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A little light broke through the gloom of Canada’s deadly opioid crisis last week, when the Public Prosecution Service of Canada took a step toward decriminalizing the simple possession of illegal drugs.

Under a new PPSC directive, anyone caught with illegal drugs in places frequented by children or teens, or who works with youths, will still be prosecuted. So will those carrying a weapon along with their stash, as will people caught with drugs in isolated communities that are trying to curb misuse. Traffickers will also still face the full weight of the law.

But a person arrested for the possession of a small amount of illegal narcotics intended for personal use will no longer automatically be prosecuted – especially if the person has a substance-use disorder.

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Even a person out on bail who violates conditions that prohibit drug use or possession will not be prosecuted, according to the new guidelines.

This is a step in the direction toward a more sensible and workable solution to Canada’s opioid crisis, and to substance misuse in general. It’s not the final step – much more needs to be done – but, given the reluctance of Ottawa and most of the provinces to seriously address this issue, it is welcome.

It’s also overdue. Canadian police chiefs, as well as public-health officials and policy makers, have been calling for the decriminalization of simple drug possession for some time. This page has also repeatedly pushed for it.

Advocates for decriminalization don’t want illegal drugs to become legal and available for sale in stores, the way cannabis and alcohol are in Canada. Far from it.

But as the death toll from opioid overdoses climbs by the hour in this country, and in some places outstrips the fatality rate of COVID-19, continuing to prosecute addicts and hoping that the criminal justice system will somehow magically cure them of their dependencies has proved to be a flop.

Last year alone, 3,823 people died in Canada from suspected opioid overdoses, according to federal government data, and 4,435 were hospitalized. Almost all of the deaths were accidental, and three-quarters of them involved street drugs that were laced with fentanyl, a powerful opioid that can kill a person in small amounts.

This year has seen record monthly opioid-related death counts in British Columbia and Toronto, and a spike in Alberta. The COVID-19 crisis appears to be making the situation worse, by prompting addicts to use drugs in isolation, away from anyone who could help them if they overdose.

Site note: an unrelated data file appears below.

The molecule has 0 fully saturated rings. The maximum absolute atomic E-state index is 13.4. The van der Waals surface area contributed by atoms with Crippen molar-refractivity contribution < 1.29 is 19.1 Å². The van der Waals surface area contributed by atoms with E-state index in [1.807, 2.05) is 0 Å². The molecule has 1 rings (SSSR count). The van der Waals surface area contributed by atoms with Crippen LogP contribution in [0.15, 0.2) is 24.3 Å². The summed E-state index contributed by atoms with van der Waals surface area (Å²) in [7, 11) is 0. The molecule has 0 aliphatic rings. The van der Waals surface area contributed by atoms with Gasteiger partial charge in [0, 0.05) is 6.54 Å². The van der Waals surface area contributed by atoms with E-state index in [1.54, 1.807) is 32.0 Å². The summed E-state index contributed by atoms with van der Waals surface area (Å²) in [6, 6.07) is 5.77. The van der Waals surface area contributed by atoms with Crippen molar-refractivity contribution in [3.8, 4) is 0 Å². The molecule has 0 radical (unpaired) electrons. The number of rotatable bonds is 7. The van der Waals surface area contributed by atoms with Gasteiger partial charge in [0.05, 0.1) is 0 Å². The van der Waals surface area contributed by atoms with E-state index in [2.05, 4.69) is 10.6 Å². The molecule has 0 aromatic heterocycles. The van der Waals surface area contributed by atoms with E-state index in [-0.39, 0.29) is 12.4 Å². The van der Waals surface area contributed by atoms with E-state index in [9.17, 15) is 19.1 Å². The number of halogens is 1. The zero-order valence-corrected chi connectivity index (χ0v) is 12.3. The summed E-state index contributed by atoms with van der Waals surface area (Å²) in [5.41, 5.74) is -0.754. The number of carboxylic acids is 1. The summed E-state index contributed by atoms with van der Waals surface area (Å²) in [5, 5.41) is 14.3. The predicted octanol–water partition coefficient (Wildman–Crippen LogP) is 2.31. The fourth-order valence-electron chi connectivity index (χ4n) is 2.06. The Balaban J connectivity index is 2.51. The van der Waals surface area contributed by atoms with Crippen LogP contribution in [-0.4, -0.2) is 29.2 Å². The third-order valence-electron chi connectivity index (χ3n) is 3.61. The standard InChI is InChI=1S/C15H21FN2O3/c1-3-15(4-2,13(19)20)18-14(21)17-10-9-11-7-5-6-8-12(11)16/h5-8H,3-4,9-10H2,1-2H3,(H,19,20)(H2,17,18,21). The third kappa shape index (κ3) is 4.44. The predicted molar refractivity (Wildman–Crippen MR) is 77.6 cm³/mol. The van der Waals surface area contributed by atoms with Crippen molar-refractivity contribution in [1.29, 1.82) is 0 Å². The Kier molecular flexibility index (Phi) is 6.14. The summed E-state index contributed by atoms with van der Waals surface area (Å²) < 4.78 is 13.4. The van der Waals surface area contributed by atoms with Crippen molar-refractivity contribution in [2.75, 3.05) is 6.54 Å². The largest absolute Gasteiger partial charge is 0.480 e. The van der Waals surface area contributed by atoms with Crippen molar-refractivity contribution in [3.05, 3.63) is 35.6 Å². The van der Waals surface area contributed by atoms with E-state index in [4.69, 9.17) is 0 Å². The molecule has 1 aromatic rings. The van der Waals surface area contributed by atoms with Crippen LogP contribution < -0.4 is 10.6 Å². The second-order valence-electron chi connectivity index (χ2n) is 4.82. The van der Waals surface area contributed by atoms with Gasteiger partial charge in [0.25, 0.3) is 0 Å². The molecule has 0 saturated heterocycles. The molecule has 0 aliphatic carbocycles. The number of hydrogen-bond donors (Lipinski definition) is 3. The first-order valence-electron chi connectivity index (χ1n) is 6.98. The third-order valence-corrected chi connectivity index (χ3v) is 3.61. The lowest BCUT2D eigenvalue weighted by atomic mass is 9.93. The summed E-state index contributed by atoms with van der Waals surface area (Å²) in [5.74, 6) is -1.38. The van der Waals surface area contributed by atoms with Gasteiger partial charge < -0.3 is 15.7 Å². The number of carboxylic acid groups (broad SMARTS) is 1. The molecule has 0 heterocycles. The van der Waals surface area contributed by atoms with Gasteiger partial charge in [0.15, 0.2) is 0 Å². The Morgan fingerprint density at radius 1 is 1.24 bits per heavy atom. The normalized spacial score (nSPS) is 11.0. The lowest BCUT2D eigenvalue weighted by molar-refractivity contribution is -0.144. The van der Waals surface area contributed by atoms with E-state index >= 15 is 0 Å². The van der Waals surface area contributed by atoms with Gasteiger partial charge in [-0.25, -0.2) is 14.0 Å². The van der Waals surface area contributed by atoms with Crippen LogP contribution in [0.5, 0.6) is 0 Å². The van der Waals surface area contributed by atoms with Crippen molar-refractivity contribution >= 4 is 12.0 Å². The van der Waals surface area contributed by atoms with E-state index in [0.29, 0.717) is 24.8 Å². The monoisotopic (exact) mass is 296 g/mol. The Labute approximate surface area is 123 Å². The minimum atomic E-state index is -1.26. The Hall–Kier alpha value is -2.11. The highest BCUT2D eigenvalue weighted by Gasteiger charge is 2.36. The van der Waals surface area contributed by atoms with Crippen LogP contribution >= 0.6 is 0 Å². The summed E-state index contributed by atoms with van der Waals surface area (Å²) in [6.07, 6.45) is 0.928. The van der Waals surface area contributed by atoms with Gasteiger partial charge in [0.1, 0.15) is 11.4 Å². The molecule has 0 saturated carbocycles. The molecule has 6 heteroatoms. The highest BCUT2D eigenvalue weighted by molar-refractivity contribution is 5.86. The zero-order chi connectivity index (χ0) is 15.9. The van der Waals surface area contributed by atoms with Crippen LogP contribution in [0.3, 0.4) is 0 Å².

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The last thing addicts need is to be further marginalized by a criminal record for drug possession, and to do time behind bars, where there is little possibility of treatment. What they desperately need is to be directed into the health care system, into restorative justice, into a Drug Treatment Court, or down some other path that can help them get over their substance-use disorder.

The new directive from the PPSC will help this happen. Some see it as a half-measure, since people possessing small amounts of illegal drugs for personal use will still be arrested by police and put through the courts.

But at least prosecutors can now redirect these cases away from the criminal justice system and into treatment. Plus, with time, police will likely stop laying charges for simple possession and start to divert users to places that can help them – something that some Canadian police departments are already doing.

This is why there is so much more to be done. The provinces don’t even have a consistent record on creating supervised drug consumption sites, where people can use drugs in the presence of medical personnel who can save them if they overdose, and also gently direct them into treatment. Cities such as Toronto have had to beg for help that has been slow in coming.

In the meantime, Canadian police chiefs, Canadian public-health experts and now Canada’s federal prosecutors have all recognized that drug addicts don’t belong in the criminal justice system.

Ottawa and the provinces pay lip service to the idea, and are willing to provide emergency aid, but they have yet to offer the broader health services that are the logical next part of the equation.

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Canadians with substance-use disorders are being given a second chance, but one that doesn’t exist on the required scale. And that means the deaths are going to keep coming.

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